By Marsha Reid, Convenor of the WA Women’s Rights Group
Amnesty has done incredible work over the years championing women’s rights, and I was honoured to have the opportunity to strengthen the organisation’s work and commitment to women’s rights and consequently shape its strategic direction at this year’s National Annual General Meeting (NAGM).
NAGM is one of Amnesty International Australia’s most important decision-making meetings. It’s a chance to meet other supporters and members who make up the grassroots movement, learn more about Amnesty’s work and vision and acquire knowledge and new skills in governance. It’s also a chance to have a say in the organisation’s future direction — for example by electing board members, or asking Amnesty to consider taking a position or action on a local, national, or global issue.
Coming together for women’s rights
As Convenor of the WA Women’s Rights Group, I couldn’t bypass the opportunity to participate at NAGM and ask AIA to strengthen the organisation’s work advancing women’s rights. My desire to ask was driven by the challenges I faced building the WA Women’s Rights Group’s skills and capacity for robust grassroots activism and advocacy. The WA Women’s Rights Group felt that in 2017, it was important that AIA once again develop a dedicated women’s rights campaign (like it had in 2014 during the Stop Violence Against Women campaign) in addition to supporting our current activism and advocacy.
However, heeding the idiom ‘strength in numbers’, we decided early in the year to reach out to Amnesty women’s rights groups and activists from other regions — such as Victoria, the ACT, and Tasmania — to see if they a) had similar experiences, challenges, and opinions and b) wanted to work with us as a unified group and collectively ask AIA to strengthen its continued support and commitment to women’s rights.
We quickly discovered both consensus and excitement to have our voices heard collectively as women’s rights activists.
Subsequent conversations, networking, and burgeoning friendships led us to establish the AIA National Women’s Rights Network in April 2017. The Network is a forum for Amnesty women’s rights activists across Australia to communicate, collaborate, share ideas, and support one another as we promote and defend women’s rights locally, nationally, and globally.
Taking resolutions to NAGM
We drafted and submitted for consideration two resolutions asking AIA to support the Network and Amnesty women’s rights groups in our work defending women’s rights, effectively implement a clear gender mainstreaming policy to be applied to relevant AIA activities, and consult with the Network and other relevant stakeholders to create a national priority campaign for women’s rights following the 2020 Vision.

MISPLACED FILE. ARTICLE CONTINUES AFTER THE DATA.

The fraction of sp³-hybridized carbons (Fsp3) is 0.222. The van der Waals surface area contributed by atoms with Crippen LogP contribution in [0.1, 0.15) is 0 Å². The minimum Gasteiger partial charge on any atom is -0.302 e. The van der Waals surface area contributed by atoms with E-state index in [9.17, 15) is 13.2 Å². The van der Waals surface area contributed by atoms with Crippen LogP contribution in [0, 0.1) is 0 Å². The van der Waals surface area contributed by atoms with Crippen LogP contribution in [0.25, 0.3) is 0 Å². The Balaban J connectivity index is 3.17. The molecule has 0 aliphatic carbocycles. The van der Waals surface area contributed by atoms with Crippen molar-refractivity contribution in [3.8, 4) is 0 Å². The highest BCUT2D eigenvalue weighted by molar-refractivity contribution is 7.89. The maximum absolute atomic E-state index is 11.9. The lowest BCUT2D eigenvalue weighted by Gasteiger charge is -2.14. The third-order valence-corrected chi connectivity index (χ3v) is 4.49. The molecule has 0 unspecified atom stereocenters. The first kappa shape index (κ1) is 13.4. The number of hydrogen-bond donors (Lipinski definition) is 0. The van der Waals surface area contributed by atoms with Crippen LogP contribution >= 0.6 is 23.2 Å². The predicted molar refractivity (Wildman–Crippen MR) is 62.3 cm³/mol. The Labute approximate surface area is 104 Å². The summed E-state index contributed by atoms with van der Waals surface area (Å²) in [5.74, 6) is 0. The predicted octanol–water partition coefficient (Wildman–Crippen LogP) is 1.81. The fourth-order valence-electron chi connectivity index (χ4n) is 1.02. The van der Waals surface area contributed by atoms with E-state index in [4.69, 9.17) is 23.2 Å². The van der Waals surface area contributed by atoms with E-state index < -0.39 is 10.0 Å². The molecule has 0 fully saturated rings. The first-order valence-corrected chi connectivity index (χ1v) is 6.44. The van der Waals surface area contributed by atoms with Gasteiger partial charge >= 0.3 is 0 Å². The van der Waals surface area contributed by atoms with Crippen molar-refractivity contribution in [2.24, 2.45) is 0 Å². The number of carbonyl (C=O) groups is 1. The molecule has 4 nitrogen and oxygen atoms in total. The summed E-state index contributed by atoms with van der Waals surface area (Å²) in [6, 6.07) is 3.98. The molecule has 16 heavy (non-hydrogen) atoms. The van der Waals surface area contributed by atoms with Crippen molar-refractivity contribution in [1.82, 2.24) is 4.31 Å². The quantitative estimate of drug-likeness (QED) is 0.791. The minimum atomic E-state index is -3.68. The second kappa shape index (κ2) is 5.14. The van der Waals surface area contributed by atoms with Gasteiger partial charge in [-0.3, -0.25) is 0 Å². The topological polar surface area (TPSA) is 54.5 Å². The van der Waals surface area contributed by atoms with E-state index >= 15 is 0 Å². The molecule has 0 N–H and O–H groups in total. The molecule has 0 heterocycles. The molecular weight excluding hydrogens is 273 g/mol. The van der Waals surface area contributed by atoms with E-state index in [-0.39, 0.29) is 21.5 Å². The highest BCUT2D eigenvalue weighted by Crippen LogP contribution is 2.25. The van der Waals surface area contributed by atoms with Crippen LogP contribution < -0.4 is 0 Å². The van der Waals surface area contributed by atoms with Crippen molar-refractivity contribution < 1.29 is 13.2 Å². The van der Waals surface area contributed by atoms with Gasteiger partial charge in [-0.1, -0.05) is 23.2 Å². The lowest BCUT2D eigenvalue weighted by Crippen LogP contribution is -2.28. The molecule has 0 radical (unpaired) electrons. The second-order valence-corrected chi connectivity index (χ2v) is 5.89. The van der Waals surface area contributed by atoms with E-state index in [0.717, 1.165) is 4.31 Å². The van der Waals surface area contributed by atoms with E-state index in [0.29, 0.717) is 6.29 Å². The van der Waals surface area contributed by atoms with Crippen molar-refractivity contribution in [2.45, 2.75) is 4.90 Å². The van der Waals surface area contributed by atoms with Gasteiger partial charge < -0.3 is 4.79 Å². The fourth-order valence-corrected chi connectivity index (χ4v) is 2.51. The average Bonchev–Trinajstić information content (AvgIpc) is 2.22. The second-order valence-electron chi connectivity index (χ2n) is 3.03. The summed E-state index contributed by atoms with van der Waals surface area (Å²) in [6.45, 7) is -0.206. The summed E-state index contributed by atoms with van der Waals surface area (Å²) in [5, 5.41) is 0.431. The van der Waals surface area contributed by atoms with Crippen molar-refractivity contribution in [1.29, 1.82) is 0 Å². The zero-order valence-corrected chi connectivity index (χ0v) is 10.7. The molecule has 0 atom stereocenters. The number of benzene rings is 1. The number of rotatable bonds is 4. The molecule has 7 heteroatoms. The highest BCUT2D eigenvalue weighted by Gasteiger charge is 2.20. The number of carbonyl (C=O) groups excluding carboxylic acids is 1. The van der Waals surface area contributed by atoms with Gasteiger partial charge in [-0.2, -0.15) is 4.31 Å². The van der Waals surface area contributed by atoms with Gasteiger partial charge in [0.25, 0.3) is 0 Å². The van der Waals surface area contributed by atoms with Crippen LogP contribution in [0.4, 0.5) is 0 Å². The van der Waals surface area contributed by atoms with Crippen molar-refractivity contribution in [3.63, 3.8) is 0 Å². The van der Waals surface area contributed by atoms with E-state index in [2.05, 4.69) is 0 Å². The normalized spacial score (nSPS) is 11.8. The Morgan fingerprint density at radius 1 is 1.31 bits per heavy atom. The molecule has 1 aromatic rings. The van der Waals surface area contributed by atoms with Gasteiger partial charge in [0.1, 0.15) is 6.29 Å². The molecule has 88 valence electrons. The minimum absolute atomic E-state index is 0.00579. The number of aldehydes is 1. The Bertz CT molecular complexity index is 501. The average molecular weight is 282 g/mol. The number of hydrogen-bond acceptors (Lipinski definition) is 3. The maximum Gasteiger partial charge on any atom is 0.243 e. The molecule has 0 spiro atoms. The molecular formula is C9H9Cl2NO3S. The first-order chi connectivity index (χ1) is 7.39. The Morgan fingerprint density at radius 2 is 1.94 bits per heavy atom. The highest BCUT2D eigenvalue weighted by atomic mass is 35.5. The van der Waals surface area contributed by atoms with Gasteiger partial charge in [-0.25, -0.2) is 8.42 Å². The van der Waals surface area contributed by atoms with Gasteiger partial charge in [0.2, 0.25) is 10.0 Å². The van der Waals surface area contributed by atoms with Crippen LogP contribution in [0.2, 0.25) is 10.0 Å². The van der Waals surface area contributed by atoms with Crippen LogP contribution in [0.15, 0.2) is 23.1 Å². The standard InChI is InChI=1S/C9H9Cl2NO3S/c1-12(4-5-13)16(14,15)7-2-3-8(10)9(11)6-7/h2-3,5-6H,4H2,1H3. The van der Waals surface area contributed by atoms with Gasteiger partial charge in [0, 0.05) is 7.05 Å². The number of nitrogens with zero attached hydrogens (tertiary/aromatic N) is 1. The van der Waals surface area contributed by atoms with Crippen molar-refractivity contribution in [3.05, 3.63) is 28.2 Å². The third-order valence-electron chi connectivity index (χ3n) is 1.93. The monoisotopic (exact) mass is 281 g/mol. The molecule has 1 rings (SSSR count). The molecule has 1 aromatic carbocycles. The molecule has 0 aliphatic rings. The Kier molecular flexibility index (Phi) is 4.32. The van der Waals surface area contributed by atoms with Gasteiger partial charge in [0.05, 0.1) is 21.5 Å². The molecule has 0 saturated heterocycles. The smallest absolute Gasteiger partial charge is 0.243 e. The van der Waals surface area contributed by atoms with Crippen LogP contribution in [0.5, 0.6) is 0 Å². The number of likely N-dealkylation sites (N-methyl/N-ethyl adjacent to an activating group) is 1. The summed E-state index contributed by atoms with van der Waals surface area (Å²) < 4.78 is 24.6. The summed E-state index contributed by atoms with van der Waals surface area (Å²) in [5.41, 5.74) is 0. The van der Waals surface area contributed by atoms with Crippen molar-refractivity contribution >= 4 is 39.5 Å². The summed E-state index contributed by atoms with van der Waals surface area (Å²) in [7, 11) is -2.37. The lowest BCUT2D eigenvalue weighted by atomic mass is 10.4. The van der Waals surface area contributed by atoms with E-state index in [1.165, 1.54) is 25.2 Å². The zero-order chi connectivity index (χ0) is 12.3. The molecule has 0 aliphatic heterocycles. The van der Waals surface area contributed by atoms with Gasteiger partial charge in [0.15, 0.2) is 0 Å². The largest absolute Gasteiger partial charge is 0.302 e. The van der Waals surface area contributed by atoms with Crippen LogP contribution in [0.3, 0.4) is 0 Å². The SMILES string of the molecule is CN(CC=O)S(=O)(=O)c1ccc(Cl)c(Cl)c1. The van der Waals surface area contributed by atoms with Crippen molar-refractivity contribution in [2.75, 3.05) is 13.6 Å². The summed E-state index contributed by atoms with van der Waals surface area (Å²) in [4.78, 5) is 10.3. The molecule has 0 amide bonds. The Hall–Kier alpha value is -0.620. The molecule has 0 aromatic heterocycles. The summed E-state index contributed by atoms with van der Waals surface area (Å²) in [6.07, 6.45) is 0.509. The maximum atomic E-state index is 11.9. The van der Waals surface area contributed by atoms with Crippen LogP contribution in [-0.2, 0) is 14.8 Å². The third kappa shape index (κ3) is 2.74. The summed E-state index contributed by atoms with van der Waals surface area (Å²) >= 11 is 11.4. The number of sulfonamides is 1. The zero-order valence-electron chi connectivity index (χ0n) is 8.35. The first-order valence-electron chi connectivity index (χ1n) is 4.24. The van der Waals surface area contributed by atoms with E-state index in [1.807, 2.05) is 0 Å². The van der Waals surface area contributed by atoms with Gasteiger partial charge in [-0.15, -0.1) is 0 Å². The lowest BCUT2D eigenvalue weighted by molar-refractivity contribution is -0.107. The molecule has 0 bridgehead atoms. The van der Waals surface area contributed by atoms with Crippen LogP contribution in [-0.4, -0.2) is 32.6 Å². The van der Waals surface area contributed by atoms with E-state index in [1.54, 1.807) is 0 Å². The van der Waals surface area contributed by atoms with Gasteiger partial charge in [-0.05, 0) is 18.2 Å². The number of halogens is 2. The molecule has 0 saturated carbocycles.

The process of drafting and submitting our resolutions to NAGM was truly a collaborative effort. Numerous email chains, phone calls, face to face meetings, and late evening (or early morning) teleconferences tell the story behind those resolutions!
But none of that prepared us for the incredible amount of respect and support that Network member Jen Guha and I received when we attended NAGM and presented the Network’s resolution to members, supporters, and the National Board. The interest in and enthusiasm for our resolutions was humbling, and when they were passed by consensus, it was the culmination of several month’s hard work and a huge win for Amnesty women’s rights activists.
A unified movement
It was over the course of NAGM that I realised NAGM is so much more than a decision-making meeting about the processes and structures of AIA. NAGM is about the incredible awe-inspiring people I met from all walks of life across the country, working together towards a common cause. It is these people who make up AIA’s amazing movement — a movement whose strength lies in its numbers and diversity, unified by its passion and commitment to defending human rights.
While I am honoured by the opportunity to attend NAGM and shape its direction with regards to women’s rights, I am even more honoured to be part of such a mass movement of people. And it all started because of the desire to ask.